Saracens know time has come to show what they can do
Maro Itoje’s performance in defeat of Wasps epitomises new confidence in team
Billy Vunipola of Saracens charges upfield during their defeat of Wasps 24-17 in the Champions Cup semi-final. Photograph: David Rogers/Getty Images
It is nine years since an English club lifted Europe’s premier club trophy but Saracens sense their time approaching. On their previous final appearance in 2014 they bumped into a Toulon team of rare ability and experience and were taught a lesson in how to seize major European trophies.
Next month in Lyon they will be better equipped, in terms of both individual quality and collective resilience.
Those involved in the near misses of past seasons will feel blessed to run out alongside a young player who is emerging as a once-in-a-generation talent. Even his most seasoned team-mates struggle to recall a 21-year-old forward with a more precocious all-round game than Maro Itoje.
Long-serving Saracens hooker Schalk Brits, who has played with such second-row greats such as Victor Matfield and Bakkies Botha, is by no means an exception in regarding Itoje as “a special athlete” destined to improve further.
“He is the total package,” Brits said. “I shouldn’t say this but he’s already world-class. He will just grow every time he puts on the shirt. We just need to keep him healthy. There’s not a lot of players who are so mature at such a young age.”
“He [Itoje] has got the longest arms I have ever seen,” the winger said. “I don’t know how he does it. I was standing on the wing watching those arms go up, just stealing line-out after line-out. Players with that ability stick out like sore thumbs.”
Should Saracens win the final they will be the first champion team in the tournament’s history to progress through an entire campaign unbeaten.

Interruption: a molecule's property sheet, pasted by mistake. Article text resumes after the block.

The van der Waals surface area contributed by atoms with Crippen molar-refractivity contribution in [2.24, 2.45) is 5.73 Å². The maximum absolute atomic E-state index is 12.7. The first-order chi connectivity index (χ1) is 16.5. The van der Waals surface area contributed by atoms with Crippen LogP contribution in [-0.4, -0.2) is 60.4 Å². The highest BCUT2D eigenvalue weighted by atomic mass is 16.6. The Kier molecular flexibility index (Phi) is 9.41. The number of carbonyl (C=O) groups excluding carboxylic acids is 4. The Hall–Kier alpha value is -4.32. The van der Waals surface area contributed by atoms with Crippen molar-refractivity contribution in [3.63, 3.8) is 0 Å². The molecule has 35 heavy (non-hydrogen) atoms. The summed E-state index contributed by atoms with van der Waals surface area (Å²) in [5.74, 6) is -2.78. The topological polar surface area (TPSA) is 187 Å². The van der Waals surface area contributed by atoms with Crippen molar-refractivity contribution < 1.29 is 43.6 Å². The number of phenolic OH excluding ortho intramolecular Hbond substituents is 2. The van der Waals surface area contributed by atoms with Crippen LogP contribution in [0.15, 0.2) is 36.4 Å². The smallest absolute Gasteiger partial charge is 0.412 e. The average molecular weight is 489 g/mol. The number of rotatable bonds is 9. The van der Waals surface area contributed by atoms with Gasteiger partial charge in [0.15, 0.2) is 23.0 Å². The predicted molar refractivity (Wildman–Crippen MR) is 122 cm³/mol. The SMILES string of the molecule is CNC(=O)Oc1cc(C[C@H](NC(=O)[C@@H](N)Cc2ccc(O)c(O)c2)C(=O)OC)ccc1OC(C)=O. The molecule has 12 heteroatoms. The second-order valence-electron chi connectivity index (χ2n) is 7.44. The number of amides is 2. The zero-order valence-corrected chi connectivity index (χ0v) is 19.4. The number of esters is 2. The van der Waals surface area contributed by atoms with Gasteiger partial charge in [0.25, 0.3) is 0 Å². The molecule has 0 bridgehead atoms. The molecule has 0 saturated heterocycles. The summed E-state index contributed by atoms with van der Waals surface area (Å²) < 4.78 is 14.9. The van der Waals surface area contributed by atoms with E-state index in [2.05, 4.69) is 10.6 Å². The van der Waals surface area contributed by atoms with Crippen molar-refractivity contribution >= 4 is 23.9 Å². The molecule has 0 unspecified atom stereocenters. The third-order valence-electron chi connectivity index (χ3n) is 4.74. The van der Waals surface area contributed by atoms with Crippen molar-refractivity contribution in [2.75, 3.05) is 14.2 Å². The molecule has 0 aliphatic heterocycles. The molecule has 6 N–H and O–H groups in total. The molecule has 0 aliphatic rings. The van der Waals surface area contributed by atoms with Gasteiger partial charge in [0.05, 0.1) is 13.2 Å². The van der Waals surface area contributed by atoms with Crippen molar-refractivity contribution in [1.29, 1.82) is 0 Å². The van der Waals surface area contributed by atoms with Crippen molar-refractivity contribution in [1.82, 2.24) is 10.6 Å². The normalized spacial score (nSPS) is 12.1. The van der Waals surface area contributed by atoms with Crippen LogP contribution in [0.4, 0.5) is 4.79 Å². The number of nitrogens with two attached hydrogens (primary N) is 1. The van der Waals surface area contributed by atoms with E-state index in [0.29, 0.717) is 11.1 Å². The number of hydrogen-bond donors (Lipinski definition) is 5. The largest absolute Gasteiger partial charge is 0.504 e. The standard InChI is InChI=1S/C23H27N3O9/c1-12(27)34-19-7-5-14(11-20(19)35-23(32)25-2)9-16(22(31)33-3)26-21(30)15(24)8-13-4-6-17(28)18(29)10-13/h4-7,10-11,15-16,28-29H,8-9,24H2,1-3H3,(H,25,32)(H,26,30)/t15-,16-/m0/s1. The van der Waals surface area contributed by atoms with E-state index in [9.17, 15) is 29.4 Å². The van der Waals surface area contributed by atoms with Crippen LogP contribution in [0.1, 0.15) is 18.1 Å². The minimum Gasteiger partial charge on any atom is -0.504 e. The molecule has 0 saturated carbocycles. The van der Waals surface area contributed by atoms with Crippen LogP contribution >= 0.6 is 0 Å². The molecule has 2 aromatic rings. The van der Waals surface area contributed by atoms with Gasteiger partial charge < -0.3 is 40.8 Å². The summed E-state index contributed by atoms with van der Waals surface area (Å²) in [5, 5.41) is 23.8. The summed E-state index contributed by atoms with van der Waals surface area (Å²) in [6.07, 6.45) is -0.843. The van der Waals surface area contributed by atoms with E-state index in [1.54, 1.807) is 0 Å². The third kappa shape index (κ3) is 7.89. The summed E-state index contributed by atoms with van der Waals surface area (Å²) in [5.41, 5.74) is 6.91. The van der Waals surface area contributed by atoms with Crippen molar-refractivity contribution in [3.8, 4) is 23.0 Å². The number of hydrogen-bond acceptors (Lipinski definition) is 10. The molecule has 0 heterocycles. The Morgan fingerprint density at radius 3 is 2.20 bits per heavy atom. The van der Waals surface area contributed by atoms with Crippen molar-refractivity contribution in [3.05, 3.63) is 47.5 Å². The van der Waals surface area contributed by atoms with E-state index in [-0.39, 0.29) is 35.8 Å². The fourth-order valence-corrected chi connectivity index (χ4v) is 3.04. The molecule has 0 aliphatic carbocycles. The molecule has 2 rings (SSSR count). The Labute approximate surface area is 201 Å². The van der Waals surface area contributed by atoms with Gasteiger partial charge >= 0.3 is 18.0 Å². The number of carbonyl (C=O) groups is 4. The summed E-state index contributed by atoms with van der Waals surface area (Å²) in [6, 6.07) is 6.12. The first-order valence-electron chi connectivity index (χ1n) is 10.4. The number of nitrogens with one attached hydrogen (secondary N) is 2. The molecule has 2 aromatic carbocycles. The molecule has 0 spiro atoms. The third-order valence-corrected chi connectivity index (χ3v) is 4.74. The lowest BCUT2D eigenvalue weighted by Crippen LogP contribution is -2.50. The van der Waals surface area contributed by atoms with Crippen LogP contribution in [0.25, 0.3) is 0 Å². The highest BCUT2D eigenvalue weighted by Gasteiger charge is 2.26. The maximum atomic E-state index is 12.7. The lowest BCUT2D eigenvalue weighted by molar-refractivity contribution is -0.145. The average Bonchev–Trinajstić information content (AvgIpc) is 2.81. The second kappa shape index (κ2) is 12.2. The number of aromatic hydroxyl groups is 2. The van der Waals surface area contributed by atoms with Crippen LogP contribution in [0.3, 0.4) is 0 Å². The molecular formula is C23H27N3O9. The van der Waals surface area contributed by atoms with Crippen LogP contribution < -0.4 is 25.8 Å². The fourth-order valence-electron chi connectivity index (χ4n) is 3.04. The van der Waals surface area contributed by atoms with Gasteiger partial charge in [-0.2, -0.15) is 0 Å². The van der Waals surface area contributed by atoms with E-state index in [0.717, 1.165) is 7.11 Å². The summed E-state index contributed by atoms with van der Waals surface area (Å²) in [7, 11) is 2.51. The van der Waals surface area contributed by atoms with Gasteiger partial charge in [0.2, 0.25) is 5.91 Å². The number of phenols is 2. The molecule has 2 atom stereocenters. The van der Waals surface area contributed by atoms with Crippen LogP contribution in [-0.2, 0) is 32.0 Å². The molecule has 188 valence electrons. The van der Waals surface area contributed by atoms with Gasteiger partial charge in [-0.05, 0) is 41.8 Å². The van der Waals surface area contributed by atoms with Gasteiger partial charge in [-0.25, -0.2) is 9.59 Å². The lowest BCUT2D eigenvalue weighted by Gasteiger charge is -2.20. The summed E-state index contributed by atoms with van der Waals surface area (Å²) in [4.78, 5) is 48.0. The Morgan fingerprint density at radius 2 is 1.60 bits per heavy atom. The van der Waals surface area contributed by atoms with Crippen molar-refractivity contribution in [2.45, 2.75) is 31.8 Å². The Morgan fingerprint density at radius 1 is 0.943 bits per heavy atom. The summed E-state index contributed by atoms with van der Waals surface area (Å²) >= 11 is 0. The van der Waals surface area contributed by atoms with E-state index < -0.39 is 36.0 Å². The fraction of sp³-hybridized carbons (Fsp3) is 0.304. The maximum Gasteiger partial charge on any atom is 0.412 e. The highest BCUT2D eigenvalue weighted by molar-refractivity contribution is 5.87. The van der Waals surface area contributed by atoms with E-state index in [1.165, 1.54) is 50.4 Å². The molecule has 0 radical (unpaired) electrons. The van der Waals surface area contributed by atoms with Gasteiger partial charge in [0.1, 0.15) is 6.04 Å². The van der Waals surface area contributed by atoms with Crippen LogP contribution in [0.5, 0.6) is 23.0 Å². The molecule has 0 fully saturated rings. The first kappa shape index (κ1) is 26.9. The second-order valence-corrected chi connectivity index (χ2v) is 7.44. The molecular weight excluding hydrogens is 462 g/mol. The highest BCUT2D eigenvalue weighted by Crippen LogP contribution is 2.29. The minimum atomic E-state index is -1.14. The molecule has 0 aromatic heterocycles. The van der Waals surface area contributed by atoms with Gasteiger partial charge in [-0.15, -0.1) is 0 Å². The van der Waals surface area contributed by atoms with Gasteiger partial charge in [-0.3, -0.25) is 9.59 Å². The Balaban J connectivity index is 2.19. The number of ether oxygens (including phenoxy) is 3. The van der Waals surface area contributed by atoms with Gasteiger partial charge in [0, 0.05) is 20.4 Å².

Their clutch of English Grand Slam-winning players have all returned from the Six Nations with appetites keenly sharpened. “I don’t want to say it’s our time but we’ve definitely got the potential to win this one,” Brits said.
Ashton hopes the disappointment of the 2014 Toulon finale will be an extra stimulus. “I think you have to lose finals to finally win one. I just hope we’ve lost enough now.”
Scintillating breaksAshley Johnson
They remain in contention for the Premiership title but the game at Exeter this Sunday will be a test of stamina and resolve.
Should they meet Saracens again in the play-offs, it is hard to see them enjoying a different outcome unless they can keep Itoje quiet and take the attacking gambles that Saracens’ defence tend to thrive on. The charge-down of Jimmy Gopperth’s kick by Michael Rhodes and a second-half penalty try might imply Saracens were a touch lucky to win. In truth, had Owen Farrell been more accurate off the tee and Simon McIntyre seen red for his boot to the head of Itoje, Wasps could have lost by a bigger margin.
The organisers will also be relieved that enough fans turned up to create an atmosphere, although how many supporters will now follow them to Lyon remains unknown. In terms of bums on seats Saracens are hardly European giants, but on the field they have few peers.
SARACENS: Goode, Ashton, D Taylor, Barritt, Wyles, Farrell, Wigglesworth, M. Vunipola, Brits, du Plessis, Itoje, Kruis, Rhodes, Fraser, B Vunipola. Replacements: de Kock for Wigglesworth (76 mins), Saunders for Brits (74 mins), Lamositele for du Plessis (76 mins), Wray for Rhodes (62 mins). Sin bin: Farrell (50 mins).
WASPS: C. Piutau, Wade, Daly, S. Piutau, Halai, Gopperth, Robson, Mullan, Festuccia, Cittadini, Launchbury, Davies, Haskell, G Smith, N Hughes. Replacements: Simpson for Robson (50 mins), McIntyre for Mullan (60 mins), Johnson for Festuccia (69 mins), Swainston for Cittadini (65 mins), Young for Haskell (60 mins), Jones for N. Hughes (69 mins). Sin bin: McIntyre (68 mins).
Referee: Romain Poite (France).